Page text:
Telkom slashed the outlook on its financial performance for the second time in almost nine weeks as earnings for the fixed line services provider took a nosedive during the six months to September.
The disappointing trading update follows the announcement two weeks ago that Telkom chief executive Pinky Moholi planned to step down early next year ahead of the expiry of her contract.
Yesterday proved a busy day for Telkom, which also announced two non-executive director appointees and revealed Attila Vitai, a telecoms veteran from Europe, as the managing executive for Telkom Mobile.
But even as the developments bode well for the company following a period of bad news, the market seemed unfazed as trading of Telkom shares remained relatively flat.
According to Bloomberg data, Telkom shares fell 1.9 percent to R16.19 and were trading 0.36 percent down at R16.44 by the close on the JSE.
Analysts said a further drop in earnings, following trading guidance provided in September, was no surprise.
Farai Mapfinya, an equity analyst at Sanlam Private Investments, said: “We are not surprised… Following the release of MTN, and subsequently Vodacom results, it was clear that neither 8ta nor Cell C had made any material impact in the market… We revised our forecasts downward after the initial trading statement and further [after] the results of MTN and Vodacom.”
Mapfinya said the losses in 8ta had possibly not “bottomed on the j-curve” and continued to widen losses over the period.
“Ratings agencies will certainly be looking at these results with great interest which may lead to further downgrades,” he added.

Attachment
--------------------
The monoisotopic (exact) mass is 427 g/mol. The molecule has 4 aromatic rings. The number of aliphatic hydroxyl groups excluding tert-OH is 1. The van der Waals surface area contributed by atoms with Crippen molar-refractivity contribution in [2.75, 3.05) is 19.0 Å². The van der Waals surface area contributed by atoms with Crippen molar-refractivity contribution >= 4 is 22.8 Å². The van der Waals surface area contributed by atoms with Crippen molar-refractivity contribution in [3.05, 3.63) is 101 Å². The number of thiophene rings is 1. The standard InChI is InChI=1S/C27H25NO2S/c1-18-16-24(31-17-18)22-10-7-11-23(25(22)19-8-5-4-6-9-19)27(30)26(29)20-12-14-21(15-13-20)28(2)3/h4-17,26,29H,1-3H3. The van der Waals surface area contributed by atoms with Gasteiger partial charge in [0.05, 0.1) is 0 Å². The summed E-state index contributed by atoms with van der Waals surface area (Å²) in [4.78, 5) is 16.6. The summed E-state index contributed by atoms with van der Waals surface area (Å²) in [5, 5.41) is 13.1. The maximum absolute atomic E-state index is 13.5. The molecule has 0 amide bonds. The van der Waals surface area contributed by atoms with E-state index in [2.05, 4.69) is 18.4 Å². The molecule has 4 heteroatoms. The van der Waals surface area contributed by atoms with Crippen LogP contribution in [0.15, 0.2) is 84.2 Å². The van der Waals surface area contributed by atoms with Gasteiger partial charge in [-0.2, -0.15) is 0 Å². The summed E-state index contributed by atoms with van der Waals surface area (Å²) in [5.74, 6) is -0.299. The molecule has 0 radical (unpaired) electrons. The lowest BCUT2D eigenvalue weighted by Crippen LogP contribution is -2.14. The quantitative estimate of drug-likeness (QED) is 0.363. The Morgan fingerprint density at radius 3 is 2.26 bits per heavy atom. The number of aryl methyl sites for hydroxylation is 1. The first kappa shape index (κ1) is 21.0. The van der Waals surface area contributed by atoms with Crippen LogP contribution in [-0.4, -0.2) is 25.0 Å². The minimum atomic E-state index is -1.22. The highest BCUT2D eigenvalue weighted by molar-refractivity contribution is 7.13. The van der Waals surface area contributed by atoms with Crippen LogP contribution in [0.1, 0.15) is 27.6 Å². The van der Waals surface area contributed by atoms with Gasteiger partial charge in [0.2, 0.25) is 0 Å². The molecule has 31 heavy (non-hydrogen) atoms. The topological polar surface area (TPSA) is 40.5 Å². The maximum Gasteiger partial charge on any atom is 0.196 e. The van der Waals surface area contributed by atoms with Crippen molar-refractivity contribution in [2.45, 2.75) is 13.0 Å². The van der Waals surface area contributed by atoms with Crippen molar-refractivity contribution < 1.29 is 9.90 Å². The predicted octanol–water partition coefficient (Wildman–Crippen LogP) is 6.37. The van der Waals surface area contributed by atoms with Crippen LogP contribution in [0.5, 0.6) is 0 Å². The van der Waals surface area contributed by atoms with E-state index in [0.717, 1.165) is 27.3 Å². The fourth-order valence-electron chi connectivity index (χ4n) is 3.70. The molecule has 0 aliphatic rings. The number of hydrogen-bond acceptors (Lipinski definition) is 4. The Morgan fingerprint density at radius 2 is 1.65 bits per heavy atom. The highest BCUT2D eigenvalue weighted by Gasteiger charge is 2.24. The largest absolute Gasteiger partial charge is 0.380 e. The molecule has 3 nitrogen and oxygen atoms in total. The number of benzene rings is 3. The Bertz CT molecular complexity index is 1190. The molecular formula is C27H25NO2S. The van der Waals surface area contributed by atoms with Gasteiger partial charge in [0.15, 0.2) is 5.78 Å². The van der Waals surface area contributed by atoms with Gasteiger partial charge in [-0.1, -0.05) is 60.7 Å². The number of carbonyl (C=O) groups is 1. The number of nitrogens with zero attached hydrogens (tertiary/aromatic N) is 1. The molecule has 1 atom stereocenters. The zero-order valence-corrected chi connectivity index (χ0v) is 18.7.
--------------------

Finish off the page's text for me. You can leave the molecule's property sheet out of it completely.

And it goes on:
Telkom expected headline earnings a share from continuing operations to be between 78 percent and 83 percent lower than the comparative period last year. Earnings a share were expected to fall by between 62 percent and 67 percent for the period under review.
Telkom’s interim results will be published on Monday.
In a September trading report, Telkom attributed the earnings slump to increased provision for Competition Commission fines, while in the period up to August 31 revenue was flat and operating costs rose just below inflation.
Aslam Dalvi, an equity analyst at Kagiso Asset Management, said while Telkom’s shares “look cheap on certain fundamental metrics, this is outweighed by continued concerns around leadership, strategic direction and losses at 8ta. Until investors see… more clarity around the way forward, these issues will continue to weigh on the investment case.”
Meanwhile, Telkom appointed new directors Jabulane Mabuza, the president of Business Unity South Africa, and Kholeka Mzondeki, a chartered accountant.
Mabuza, a former taxi driver, serves on various boards including Hydrop Investments and he holds certificates in executive leadership skills from two US universities.
Mzondeki, also appointed to Telkom’s audit committee, is a BCom graduate from the University of Botswana and holds a diploma in investment management from the University of Johannesburg. She also serves on the boards of Reunert, Sentula and Bauba Platinum.
Telkom now has eight directors, the quorum to appoint a new chairman and the minimum required by its memorandum of incorporation. Telkom said its board would meet in due course to appoint people to sub-committees where necessary.
Lynn McGregor, a senior fellow at Stellenbosch University’s corporate governance unit, said of the appointments: “There might be enough technical experience and knowledge already. Telkom needs investment know-how and good accountants for the audit committee.”
Mapfinya would not speculate on the retention of Telkom executive leadership but said Vitai, a former chief executive of Vodafone’s operations in Hungary and Turkey, was a “great appointment” to 8ta, if he was provided the space to turn around the loss-making start-up. But he would have a tough job.
Spiwe Chireka, the manager of the International Data Corporation’s telecoms in Africa programme, said Vitai’s appointment was a “good thing” because expertise in the cellphone industry at the level 8ta required was limited locally.
She said Telkom’s new board appointments were not necessarily the best news because Telkom required “people who’ve got a conceptual view of the business”.